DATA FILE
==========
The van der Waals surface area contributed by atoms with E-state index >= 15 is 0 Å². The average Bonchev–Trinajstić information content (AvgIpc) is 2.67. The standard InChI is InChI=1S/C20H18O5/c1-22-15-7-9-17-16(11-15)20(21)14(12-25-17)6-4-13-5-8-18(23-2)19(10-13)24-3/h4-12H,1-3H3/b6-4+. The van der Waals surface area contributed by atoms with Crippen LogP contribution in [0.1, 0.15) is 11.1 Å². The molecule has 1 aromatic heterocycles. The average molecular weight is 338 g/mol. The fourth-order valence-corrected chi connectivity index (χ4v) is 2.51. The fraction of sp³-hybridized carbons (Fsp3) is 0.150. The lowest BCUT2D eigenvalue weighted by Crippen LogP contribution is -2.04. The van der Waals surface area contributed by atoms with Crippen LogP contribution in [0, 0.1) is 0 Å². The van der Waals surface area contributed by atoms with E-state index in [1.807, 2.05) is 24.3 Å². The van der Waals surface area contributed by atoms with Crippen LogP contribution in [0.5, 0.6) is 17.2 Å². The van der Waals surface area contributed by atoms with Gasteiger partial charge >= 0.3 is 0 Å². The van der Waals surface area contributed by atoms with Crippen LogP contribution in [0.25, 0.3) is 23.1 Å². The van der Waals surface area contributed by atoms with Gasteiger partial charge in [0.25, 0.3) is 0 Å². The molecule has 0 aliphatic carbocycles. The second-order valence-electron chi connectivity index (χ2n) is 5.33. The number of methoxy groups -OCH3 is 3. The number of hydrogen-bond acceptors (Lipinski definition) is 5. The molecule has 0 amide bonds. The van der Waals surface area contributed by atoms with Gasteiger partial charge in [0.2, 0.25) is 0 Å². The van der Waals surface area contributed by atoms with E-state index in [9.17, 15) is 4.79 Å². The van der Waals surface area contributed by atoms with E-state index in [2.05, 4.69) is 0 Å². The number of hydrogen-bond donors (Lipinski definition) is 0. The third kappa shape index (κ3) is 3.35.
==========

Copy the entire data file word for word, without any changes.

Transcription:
The van der Waals surface area contributed by atoms with E-state index >= 15 is 0 Å². The average Bonchev–Trinajstić information content (AvgIpc) is 2.67. The standard InChI is InChI=1S/C20H18O5/c1-22-15-7-9-17-16(11-15)20(21)14(12-25-17)6-4-13-5-8-18(23-2)19(10-13)24-3/h4-12H,1-3H3/b6-4+. The van der Waals surface area contributed by atoms with Crippen LogP contribution in [0.1, 0.15) is 11.1 Å². The molecule has 1 aromatic heterocycles. The average molecular weight is 338 g/mol. The fourth-order valence-corrected chi connectivity index (χ4v) is 2.51. The fraction of sp³-hybridized carbons (Fsp3) is 0.150. The lowest BCUT2D eigenvalue weighted by Crippen LogP contribution is -2.04. The van der Waals surface area contributed by atoms with Crippen LogP contribution in [0, 0.1) is 0 Å². The van der Waals surface area contributed by atoms with E-state index in [1.807, 2.05) is 24.3 Å². The van der Waals surface area contributed by atoms with Crippen LogP contribution in [0.5, 0.6) is 17.2 Å². The van der Waals surface area contributed by atoms with Gasteiger partial charge >= 0.3 is 0 Å². The van der Waals surface area contributed by atoms with Crippen LogP contribution in [0.25, 0.3) is 23.1 Å². The van der Waals surface area contributed by atoms with Gasteiger partial charge in [0.25, 0.3) is 0 Å². The molecule has 0 aliphatic carbocycles. The second-order valence-electron chi connectivity index (χ2n) is 5.33. The number of methoxy groups -OCH3 is 3. The number of hydrogen-bond acceptors (Lipinski definition) is 5. The molecule has 0 amide bonds. The van der Waals surface area contributed by atoms with Gasteiger partial charge in [0.2, 0.25) is 0 Å². The van der Waals surface area contributed by atoms with E-state index in [9.17, 15) is 4.79 Å². The van der Waals surface area contributed by atoms with E-state index in [2.05, 4.69) is 0 Å². The number of hydrogen-bond donors (Lipinski definition) is 0. The third kappa shape index (κ3) is 3.35.